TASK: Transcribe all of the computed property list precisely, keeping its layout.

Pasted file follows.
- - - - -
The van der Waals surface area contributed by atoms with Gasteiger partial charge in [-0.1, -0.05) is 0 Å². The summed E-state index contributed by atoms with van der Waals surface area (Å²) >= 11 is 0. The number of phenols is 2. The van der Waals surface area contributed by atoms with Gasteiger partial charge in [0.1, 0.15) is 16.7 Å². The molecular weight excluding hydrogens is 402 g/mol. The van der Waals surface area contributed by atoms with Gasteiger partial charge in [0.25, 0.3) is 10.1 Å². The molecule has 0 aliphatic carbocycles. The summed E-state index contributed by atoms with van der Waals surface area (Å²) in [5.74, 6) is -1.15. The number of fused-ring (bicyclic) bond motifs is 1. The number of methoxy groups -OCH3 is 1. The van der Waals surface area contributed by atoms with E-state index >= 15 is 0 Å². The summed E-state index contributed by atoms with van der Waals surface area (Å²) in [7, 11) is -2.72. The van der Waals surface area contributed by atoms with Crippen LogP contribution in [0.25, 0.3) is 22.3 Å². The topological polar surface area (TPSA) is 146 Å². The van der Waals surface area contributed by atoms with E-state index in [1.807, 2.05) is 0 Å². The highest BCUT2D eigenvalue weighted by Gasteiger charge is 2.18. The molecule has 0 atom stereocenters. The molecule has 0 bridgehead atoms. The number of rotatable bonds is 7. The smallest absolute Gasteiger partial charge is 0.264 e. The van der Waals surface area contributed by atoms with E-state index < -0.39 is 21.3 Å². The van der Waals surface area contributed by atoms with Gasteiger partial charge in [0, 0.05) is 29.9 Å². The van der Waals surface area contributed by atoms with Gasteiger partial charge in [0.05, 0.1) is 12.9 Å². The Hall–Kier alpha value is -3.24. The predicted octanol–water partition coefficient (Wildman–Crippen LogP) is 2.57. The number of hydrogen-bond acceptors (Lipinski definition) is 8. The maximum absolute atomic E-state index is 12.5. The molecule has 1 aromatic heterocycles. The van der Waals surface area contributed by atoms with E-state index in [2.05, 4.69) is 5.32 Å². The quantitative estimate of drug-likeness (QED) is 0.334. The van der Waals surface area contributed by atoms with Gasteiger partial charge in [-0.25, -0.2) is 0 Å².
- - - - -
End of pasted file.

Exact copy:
The van der Waals surface area contributed by atoms with Gasteiger partial charge in [-0.1, -0.05) is 0 Å². The summed E-state index contributed by atoms with van der Waals surface area (Å²) >= 11 is 0. The number of phenols is 2. The van der Waals surface area contributed by atoms with Gasteiger partial charge in [0.1, 0.15) is 16.7 Å². The molecular weight excluding hydrogens is 402 g/mol. The van der Waals surface area contributed by atoms with Gasteiger partial charge in [0.25, 0.3) is 10.1 Å². The molecule has 0 aliphatic carbocycles. The summed E-state index contributed by atoms with van der Waals surface area (Å²) in [5.74, 6) is -1.15. The number of fused-ring (bicyclic) bond motifs is 1. The number of methoxy groups -OCH3 is 1. The van der Waals surface area contributed by atoms with E-state index >= 15 is 0 Å². The summed E-state index contributed by atoms with van der Waals surface area (Å²) in [7, 11) is -2.72. The van der Waals surface area contributed by atoms with Crippen LogP contribution in [0.25, 0.3) is 22.3 Å². The topological polar surface area (TPSA) is 146 Å². The van der Waals surface area contributed by atoms with E-state index in [1.807, 2.05) is 0 Å². The highest BCUT2D eigenvalue weighted by Gasteiger charge is 2.18. The molecule has 0 atom stereocenters. The molecule has 0 bridgehead atoms. The number of rotatable bonds is 7. The smallest absolute Gasteiger partial charge is 0.264 e. The van der Waals surface area contributed by atoms with E-state index < -0.39 is 21.3 Å². The van der Waals surface area contributed by atoms with Gasteiger partial charge in [0, 0.05) is 29.9 Å². The van der Waals surface area contributed by atoms with Gasteiger partial charge in [0.05, 0.1) is 12.9 Å². The Hall–Kier alpha value is -3.24. The predicted octanol–water partition coefficient (Wildman–Crippen LogP) is 2.57. The number of hydrogen-bond acceptors (Lipinski definition) is 8. The maximum absolute atomic E-state index is 12.5. The molecule has 1 aromatic heterocycles. The van der Waals surface area contributed by atoms with E-state index in [2.05, 4.69) is 5.32 Å². The quantitative estimate of drug-likeness (QED) is 0.334. The van der Waals surface area contributed by atoms with Gasteiger partial charge in [-0.25, -0.2) is 0 Å².